Why do you post answer including jQuery if the question is not about jQuery at all? – Eru Oct 1 '12 at 14:10
  • 42
    I know its an old comment, but I wonder your question @MFD3000, because the docu says: returns true, if object is empty (as the name indicates it) – Александр Фишер Dec 12 '12 at 19:44
  • 18
    including jQuery for such a basic task is not what I would call the right answer. It's true that nowadays jQuery is almost ubiquous, but still we shouldn't forget it is built around a very capable language itself. – Pablo Mescher Feb 27 '13 at 17:04
  • 36
    Typical JS snobbery in these comments. Everyone knows a huge proportion of JavaScript on the web is written on jQuery, so it is perfectly acceptable to provide a solution here for jQuery if it already has a built-in method for testing objects. It's likely that thousands of developers looking for help will find this answer helpful. Nobody said it's the only way to do it. I notice how nobody acts all elitist about the guy who posted a solution to use underscore.js... – BadHorsie Jul 7 '15 at 15:35

This is my preferred solution:

var obj = {};
return Object.keys(obj).length; //returns 0 if empty or an integer > 0 if non-empty
  • 1
    Compatibility issue with IE9 BTW. developer.mozilla.org/en-US/docs/Web/JavaScript/Reference/… – doublejosh Nov 19 '14 at 21:53
  • 1
    does this solution works with ie8? – Jero Franzani Feb 9 '15 at 17:30
  • 3
    @Jero Franzani: no it doesn't – nikoskip Jun 16 '15 at 15:39
  • The Object.keys({}).length is 10 times slower than the (for...in...) option - I suggest to avoid it as a way to test if an objetc is empty. – davidhadas Dec 28 '15 at 10:34
  • 3
    Object.keys(new Date()).length === 0; so this answer can be misleading. – cjbarth Mar 1 '16 at 16:36

You can use Underscore.js.

_.isEmpty({}); // true
  • 14
    Or you could use lodash is empty (lodash.com/docs#isEmpty), but how is that any different from using a jQuery solution - you still need to install an additional library. I think a vanilla javascript solution is the intent. – tfmontague Jul 23 '14 at 23:38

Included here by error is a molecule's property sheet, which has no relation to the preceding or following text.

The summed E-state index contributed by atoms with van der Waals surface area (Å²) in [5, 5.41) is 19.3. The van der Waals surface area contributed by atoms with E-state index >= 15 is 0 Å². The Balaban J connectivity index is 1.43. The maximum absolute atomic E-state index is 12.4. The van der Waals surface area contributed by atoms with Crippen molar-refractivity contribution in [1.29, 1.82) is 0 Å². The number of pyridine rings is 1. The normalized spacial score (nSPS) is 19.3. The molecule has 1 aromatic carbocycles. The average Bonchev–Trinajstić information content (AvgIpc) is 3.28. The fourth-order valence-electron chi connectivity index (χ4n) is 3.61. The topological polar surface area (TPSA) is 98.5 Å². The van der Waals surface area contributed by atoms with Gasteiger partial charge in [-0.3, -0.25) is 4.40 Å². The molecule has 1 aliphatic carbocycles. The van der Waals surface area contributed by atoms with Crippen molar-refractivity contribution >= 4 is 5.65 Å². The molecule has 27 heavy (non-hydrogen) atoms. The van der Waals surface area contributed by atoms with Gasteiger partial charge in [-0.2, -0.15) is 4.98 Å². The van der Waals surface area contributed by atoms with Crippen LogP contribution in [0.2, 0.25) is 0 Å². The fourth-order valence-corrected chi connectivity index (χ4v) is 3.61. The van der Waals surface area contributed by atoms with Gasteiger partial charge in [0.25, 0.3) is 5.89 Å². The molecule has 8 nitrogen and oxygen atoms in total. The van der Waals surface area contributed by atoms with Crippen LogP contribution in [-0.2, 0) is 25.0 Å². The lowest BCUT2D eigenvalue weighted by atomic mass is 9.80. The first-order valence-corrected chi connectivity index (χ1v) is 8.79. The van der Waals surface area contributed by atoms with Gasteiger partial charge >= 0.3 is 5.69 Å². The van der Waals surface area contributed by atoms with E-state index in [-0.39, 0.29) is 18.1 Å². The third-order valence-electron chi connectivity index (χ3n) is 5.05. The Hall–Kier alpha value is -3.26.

• 7
    It's different if you want to use JS on the backend with Node.js. Few people will want to use jQuery (a front-end library used mostly for DOM manipulations) on the backend. – Nahn Sep 22 '14 at 16:47
  • 1
    @tfmontague underscore is very common on node apps, nearly as ubiquitous as jQ is on client-side. I already had underscore required but didn't realize it had this function – rw-nandemo Oct 11 '14 at 21:11
  • 3
    Underscore is being replaced with lodash. Use that instead. – demisx Feb 11 '15 at 1:44
  • 1
    Just be careful with Date types, isEmpty always return true for Date, see github.com/jashkenas/underscore/issues/445 – mentat Jan 21 '16 at 23:04
if(Object.getOwnPropertyNames(obj).length === 0){
  //is empty
}

see http://bencollier.net/2011/04/javascript-is-an-object-empty/

  • 5
    This does not work in IE8 and below. – Stilltorik Apr 25 '14 at 8:09
  • 4
    This includes non-enumerable properties, in case you care. – user663031 Sep 3 '14 at 13:33
  • The Object.getOwnPropertyNames({}).length is 10 times slower than the (for...in...) option - I suggest to avoid it as a way to test if an objetc is empty. – davidhadas Dec 28 '15 at 10:35
  • 2
    Object.getOwnPropertyNames(new Date()).length === 0; so this answer can be misleading. – cjbarth Mar 1 '16 at 16:37

How about using JSON.stringify? It is almost available in all modern browsers.